Installation view of Postwar Modern showing the wall-sized photo of Alison and Peter Smithson’s 1956 ‘House of the Future’, with just one yellow ‘egg chair’, made from moulded reinforced polyester, on the low dais.

The American theme is echoed in a series of humorous collages created by Eduardo Paolozzi (is he the most represented artist in the show?). It’s a series of A4 sized collages he created by cutting up images from glossy American consumer magazines, titling the series Bunk. Of course they’re meant to be ironic and subversive and whatnot, but what really comes over is the power and optimism of the original images. Particularly when set against the post-atomic, post-Holocaust nihilism of so much of the rest of the show.

Bunk! Evadne in Green Dimension by Eduardo Paolozzi (1952) Victoria and Albert Museum, © The Paolozzi Foundation

7. Scars

As described above, the Auerbach and Kossoff, drowning in mud, Holocaust despair room.

The room also has a little TV on which is playing a film of a 1961 event carried out by another Jew (the curators emphasis the common ethnicity of these three artists), Gustav Metzger. Metzger pioneered an art of ‘auto-destruction’ in the late 1950s, staging works that enacted their own disintegration, mirroring the violence he felt in a world hell bent on its own destruction. In the grainy old film Metzger is wearing a gas mask, with St Paul’s in the background, while he sprays acid onto canvas which promptly shrivels and dissolves. ‘Happenings’ had been happening in America among beatnik audiences art colleges throughout the 1950s. This appears to be Metzger’s variation on the idea which – as so often in this exhibition – accentuates the negative.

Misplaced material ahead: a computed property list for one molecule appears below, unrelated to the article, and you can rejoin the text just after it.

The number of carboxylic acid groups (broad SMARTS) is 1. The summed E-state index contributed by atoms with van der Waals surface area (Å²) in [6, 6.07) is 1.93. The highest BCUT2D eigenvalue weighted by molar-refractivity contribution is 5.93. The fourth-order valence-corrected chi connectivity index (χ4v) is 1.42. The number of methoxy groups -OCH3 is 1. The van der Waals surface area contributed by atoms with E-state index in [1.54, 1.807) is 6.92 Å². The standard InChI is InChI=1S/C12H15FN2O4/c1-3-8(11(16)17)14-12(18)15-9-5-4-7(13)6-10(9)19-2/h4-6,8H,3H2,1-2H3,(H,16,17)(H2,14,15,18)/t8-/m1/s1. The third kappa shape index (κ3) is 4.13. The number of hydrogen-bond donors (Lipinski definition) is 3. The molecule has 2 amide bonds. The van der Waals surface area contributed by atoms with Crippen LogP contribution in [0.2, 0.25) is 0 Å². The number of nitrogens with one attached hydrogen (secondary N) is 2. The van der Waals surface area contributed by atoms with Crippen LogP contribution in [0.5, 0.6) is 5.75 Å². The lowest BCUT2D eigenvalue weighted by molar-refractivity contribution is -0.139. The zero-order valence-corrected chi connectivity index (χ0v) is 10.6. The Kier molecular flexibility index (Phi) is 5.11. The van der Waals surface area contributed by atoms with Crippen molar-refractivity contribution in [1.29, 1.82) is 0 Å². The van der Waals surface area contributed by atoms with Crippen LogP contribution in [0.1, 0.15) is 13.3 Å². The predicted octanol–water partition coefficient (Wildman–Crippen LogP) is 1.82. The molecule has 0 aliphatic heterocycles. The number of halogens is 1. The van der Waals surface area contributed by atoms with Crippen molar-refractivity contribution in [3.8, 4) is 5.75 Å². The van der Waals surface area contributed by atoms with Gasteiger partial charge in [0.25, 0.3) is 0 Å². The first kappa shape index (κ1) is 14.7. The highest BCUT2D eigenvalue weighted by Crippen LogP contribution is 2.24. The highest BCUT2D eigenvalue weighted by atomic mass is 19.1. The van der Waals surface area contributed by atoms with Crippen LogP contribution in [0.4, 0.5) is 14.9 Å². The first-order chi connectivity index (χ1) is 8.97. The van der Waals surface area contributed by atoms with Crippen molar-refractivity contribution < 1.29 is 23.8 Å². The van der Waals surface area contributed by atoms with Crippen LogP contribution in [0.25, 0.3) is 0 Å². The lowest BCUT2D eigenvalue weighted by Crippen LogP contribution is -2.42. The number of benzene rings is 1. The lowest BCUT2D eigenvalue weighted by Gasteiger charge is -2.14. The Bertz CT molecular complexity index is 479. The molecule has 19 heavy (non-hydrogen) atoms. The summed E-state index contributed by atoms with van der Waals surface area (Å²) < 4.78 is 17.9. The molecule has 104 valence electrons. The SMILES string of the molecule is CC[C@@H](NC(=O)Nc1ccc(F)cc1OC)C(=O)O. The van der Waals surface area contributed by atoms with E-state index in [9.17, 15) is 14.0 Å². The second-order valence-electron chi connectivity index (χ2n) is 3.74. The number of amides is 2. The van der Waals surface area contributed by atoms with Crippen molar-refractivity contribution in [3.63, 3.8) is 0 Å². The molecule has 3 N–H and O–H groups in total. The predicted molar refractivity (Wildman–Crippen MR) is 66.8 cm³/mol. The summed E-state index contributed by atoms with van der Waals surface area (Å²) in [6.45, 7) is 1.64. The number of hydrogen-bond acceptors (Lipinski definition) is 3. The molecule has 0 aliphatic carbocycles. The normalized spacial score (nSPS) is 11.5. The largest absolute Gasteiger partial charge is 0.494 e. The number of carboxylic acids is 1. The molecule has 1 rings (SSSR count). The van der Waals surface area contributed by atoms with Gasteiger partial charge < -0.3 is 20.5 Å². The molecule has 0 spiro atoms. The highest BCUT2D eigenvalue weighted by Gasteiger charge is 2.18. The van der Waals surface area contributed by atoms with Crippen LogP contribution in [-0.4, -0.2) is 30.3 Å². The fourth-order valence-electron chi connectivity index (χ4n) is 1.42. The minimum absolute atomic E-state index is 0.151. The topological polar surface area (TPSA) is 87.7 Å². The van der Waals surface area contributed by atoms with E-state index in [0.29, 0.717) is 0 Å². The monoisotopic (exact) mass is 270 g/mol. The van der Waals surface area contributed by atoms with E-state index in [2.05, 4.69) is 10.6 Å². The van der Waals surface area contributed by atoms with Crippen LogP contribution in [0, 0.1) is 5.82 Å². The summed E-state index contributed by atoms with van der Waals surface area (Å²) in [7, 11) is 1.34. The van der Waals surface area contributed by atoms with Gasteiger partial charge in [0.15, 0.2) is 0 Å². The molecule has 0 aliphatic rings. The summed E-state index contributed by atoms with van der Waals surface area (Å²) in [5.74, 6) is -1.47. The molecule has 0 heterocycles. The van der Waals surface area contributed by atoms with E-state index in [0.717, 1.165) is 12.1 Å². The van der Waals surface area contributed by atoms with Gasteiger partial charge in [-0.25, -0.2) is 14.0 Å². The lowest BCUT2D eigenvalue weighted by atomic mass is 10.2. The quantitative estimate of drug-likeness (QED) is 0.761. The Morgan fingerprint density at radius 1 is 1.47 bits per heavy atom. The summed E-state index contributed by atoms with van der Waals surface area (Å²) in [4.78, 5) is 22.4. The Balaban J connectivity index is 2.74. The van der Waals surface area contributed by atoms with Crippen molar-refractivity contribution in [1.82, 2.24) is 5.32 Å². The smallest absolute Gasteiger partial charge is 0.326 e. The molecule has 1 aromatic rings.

8. Concrete

As described above, a roomful of works by Victor Pasmore and his fellow ‘Concrete’ artists. I especially enjoyed the small-scale, abstract sculptures by Robert Adams. Calm and healing.

Installation view of Postwar Modern at the Barbican showing works by Robert Adams, being: Divided form (1951), Rectangular bronze form number 7 (1955) and Balanced bronze forms (1955).

9. Choreography of the street

More photography, thank God. The black and white snaps of Nigel Henderson and Roger Mayne who specialised in capturing children at play in the gritty, ruin-infested post war streets. Mayne’s most famous body of work was created between 1956 and 1961, capturing the working-class community of Southam Street in North Kensington, west London. One of his photos was used for the cover Colin MacInnes’s novel, Absolute Beginners (1959), a copy of which is here in a glass case.

Street scene 1957 by Roger Mayne © Roger Mayne Archive / Mary Evans Picture Library

Reminds me a bit of the photo of young toughs in Finsbury Park, 1958, which marked the start of Don McCullin’s career.

The lovely and hugely evocative photos of kids playing in bomb sites are interspersed with a series of collages by Robyn Denny and Eduardo Paolozzi (surely Paolozzi is the most featured artist in the show?). And alongside these, collages and in the radical print designs created by Henderson and Paolozzi for their company Hammer Prints Ltd (1954 to 1962).

10. Two women